I have autism, help me find a romantic partner!

I have autism and I want a woman to share my time with. However, this has proved exceedingly difficult.

I am now 31 years old and functioning a lot better than I did in my 20s. I often fool myself into thinking that I am really functional and should have no problem getting the things I want, but then I have a panic attack and remember that I am not like other people. That said I have a very good job, quite good looking and am in very good physical shape (I do triathlons).

The only women that have ever shown interest in me for any period of time are women I did not find attractive; women that I did find attractive but the idea that we were compatible was ludicrous; women with mental health problems of some sort also made them impossible to deal with.

Then, I tried using an online dating website where I was matched with another woman who has the same autism condition as me. Yet she has a social life and is less socially anxious than me. You would think we would be compatible and yet I did not get the impression that she found me attractive.

I feel like no normal woman wants a man that has almost no emotion or empathy and cannot join in with their social life. I am discouraged from the online dating experience.

Do you have any useful input for me?

3 replies
  1. Penelope Trunk
    Penelope Trunk says:

    There are things you have that make up for your lack of empathy. If you tell someone up front that you have autism and what it means, then you can find someone who will like that. There are many, many people who like traits of autism. Many people with autism get married. In fact, it’s much easier for people like you to get married than to hold down a job.

    Things you can tell a prospective partner:

    You are more honest than anyone: lying is actually a complex social skill that people with autism don’t have. So, when someone says, “does this make me look fat?” you give a real answer. Someone will like that you’re real.

    You are never mean: lack of empathy is not mean. It’s a poor understanding of what someone else wants. Being mean is a very complicated social skill you don’t have. You can explain this to someone. They will like that you are kind.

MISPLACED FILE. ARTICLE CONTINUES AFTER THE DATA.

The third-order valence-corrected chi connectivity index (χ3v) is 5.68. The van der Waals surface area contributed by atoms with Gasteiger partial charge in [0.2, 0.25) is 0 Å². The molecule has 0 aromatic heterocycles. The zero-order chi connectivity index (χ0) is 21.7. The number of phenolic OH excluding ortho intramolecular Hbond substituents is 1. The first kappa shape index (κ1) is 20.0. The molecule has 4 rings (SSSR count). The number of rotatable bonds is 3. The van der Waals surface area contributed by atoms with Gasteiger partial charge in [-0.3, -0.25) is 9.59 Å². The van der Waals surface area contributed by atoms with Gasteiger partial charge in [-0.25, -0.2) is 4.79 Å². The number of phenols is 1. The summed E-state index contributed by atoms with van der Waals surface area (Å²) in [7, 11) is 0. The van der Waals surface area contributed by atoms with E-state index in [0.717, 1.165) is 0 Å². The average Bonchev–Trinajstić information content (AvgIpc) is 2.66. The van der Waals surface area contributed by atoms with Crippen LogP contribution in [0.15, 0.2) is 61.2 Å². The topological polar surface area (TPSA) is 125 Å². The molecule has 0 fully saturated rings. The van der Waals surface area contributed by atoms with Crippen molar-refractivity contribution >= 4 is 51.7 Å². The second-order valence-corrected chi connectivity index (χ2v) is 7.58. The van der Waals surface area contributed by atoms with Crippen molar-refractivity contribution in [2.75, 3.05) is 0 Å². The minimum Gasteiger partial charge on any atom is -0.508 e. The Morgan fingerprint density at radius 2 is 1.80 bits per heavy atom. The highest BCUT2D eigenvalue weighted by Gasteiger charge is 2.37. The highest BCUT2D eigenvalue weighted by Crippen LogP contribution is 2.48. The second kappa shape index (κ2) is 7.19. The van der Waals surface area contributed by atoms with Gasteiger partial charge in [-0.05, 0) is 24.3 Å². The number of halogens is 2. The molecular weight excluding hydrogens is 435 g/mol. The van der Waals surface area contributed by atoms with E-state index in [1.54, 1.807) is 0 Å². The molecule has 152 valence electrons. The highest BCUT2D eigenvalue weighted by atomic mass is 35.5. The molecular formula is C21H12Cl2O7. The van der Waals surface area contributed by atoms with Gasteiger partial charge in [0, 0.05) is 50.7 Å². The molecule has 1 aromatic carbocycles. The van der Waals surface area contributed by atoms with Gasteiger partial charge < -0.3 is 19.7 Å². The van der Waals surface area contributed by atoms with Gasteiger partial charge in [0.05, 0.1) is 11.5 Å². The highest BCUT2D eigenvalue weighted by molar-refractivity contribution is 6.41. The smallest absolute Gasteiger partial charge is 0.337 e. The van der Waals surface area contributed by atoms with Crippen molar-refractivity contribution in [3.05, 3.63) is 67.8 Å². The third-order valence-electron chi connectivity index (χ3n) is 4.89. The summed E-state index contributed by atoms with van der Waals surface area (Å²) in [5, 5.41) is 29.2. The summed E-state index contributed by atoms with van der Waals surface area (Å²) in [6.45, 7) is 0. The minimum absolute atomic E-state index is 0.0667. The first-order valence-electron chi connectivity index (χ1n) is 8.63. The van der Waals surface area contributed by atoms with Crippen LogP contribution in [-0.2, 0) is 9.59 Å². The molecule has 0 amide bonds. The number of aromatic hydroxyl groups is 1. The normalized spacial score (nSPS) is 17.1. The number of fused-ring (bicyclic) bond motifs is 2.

You take directions well: if a partner tells you what to do, you’ll do it. Like, “buy me flowers on my birthday”. Most people would bristle to be told what to do.

    I hope this helps.


    • Joy
      Joy says:

      Hello! This is me as well. My staff told me that I must learn how to lie. It’s true. Lying is hard. I usually tell the truth or some part of the truth most of the time. Now they post my schedule online and they want me to lie about it.

      I am never mean or angry. My emotions are joy, sadness, and fear. I don’t experience anger, jealousy, and disgust. When I experience something that other people will be angry about, I feel fear that maybe I should do something different or act angry. When I feel that I am in trouble, I tend to smile and laugh.

      I ask for directions. I ask my staff, “What do you recommend?” I ask my family and friends, “What do you want?” It’s much easier for me to follow others and change myself.

      Maybe that’s why getting married and having children is not a priority. It is tiring to follow what your parents want you to do, and this might happen when I marry and have children.

      Follow parents. Be good at school. Study in a science high school. Study diplomacy. Be a lawyer. Be a soldier.

      I told my parents that as an INFP, I am the opposite of a diplomat (extrovert), a lawyer (thinking, judging), and a soldier (sensing, thinking, judging). It seems that these careers are their dreams. My dream is to avoid conflict. Attain peace by gaining wisdom.

  2. Jim Grey
    Jim Grey says:

    Even for neurotypicals, the online dating experience is this: meeting a lot of people that are not a match for various reasons before finding someone who is. A whole bunch of No before you get to Yes.

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